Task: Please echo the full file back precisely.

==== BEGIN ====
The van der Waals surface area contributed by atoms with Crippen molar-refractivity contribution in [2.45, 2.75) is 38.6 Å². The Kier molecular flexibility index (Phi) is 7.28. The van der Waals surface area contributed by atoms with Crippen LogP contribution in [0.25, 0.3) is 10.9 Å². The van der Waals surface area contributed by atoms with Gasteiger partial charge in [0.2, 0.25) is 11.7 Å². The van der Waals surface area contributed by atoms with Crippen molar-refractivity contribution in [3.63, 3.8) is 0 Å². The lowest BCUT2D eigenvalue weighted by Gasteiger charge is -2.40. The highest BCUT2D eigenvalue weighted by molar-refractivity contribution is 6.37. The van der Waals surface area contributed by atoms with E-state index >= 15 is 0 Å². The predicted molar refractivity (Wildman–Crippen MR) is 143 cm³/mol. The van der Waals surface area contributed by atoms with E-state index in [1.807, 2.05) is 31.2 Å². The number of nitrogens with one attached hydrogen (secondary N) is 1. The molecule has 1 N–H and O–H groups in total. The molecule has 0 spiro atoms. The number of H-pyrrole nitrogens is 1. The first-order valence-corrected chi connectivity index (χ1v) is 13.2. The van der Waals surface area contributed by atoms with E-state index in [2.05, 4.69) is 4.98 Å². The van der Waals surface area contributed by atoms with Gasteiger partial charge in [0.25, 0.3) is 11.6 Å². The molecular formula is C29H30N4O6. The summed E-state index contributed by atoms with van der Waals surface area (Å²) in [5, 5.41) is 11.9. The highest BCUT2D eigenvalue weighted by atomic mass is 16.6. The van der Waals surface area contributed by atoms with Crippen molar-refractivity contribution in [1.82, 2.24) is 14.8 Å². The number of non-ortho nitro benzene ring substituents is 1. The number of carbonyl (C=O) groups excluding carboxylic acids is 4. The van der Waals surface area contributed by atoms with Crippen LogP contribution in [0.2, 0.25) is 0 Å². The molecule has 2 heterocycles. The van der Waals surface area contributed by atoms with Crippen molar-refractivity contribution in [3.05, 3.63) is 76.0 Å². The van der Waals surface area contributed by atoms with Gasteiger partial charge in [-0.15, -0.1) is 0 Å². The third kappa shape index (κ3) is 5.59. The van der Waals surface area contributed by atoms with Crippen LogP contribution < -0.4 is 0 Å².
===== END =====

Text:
The van der Waals surface area contributed by atoms with Crippen molar-refractivity contribution in [2.45, 2.75) is 38.6 Å². The Kier molecular flexibility index (Phi) is 7.28. The van der Waals surface area contributed by atoms with Crippen LogP contribution in [0.25, 0.3) is 10.9 Å². The van der Waals surface area contributed by atoms with Gasteiger partial charge in [0.2, 0.25) is 11.7 Å². The van der Waals surface area contributed by atoms with Crippen molar-refractivity contribution in [3.63, 3.8) is 0 Å². The lowest BCUT2D eigenvalue weighted by Gasteiger charge is -2.40. The highest BCUT2D eigenvalue weighted by molar-refractivity contribution is 6.37. The van der Waals surface area contributed by atoms with E-state index >= 15 is 0 Å². The predicted molar refractivity (Wildman–Crippen MR) is 143 cm³/mol. The van der Waals surface area contributed by atoms with E-state index in [1.807, 2.05) is 31.2 Å². The number of nitrogens with one attached hydrogen (secondary N) is 1. The molecule has 1 N–H and O–H groups in total. The molecule has 0 spiro atoms. The number of H-pyrrole nitrogens is 1. The first-order valence-corrected chi connectivity index (χ1v) is 13.2. The van der Waals surface area contributed by atoms with E-state index in [2.05, 4.69) is 4.98 Å². The van der Waals surface area contributed by atoms with Gasteiger partial charge in [0.25, 0.3) is 11.6 Å². The molecular formula is C29H30N4O6. The summed E-state index contributed by atoms with van der Waals surface area (Å²) in [5, 5.41) is 11.9. The highest BCUT2D eigenvalue weighted by atomic mass is 16.6. The van der Waals surface area contributed by atoms with Crippen molar-refractivity contribution in [1.82, 2.24) is 14.8 Å². The number of non-ortho nitro benzene ring substituents is 1. The number of carbonyl (C=O) groups excluding carboxylic acids is 4. The van der Waals surface area contributed by atoms with Crippen LogP contribution in [0.2, 0.25) is 0 Å². The molecule has 2 heterocycles. The van der Waals surface area contributed by atoms with Crippen molar-refractivity contribution in [3.05, 3.63) is 76.0 Å². The van der Waals surface area contributed by atoms with Gasteiger partial charge in [-0.15, -0.1) is 0 Å². The third kappa shape index (κ3) is 5.59. The van der Waals surface area contributed by atoms with Crippen LogP contribution < -0.4 is 0 Å².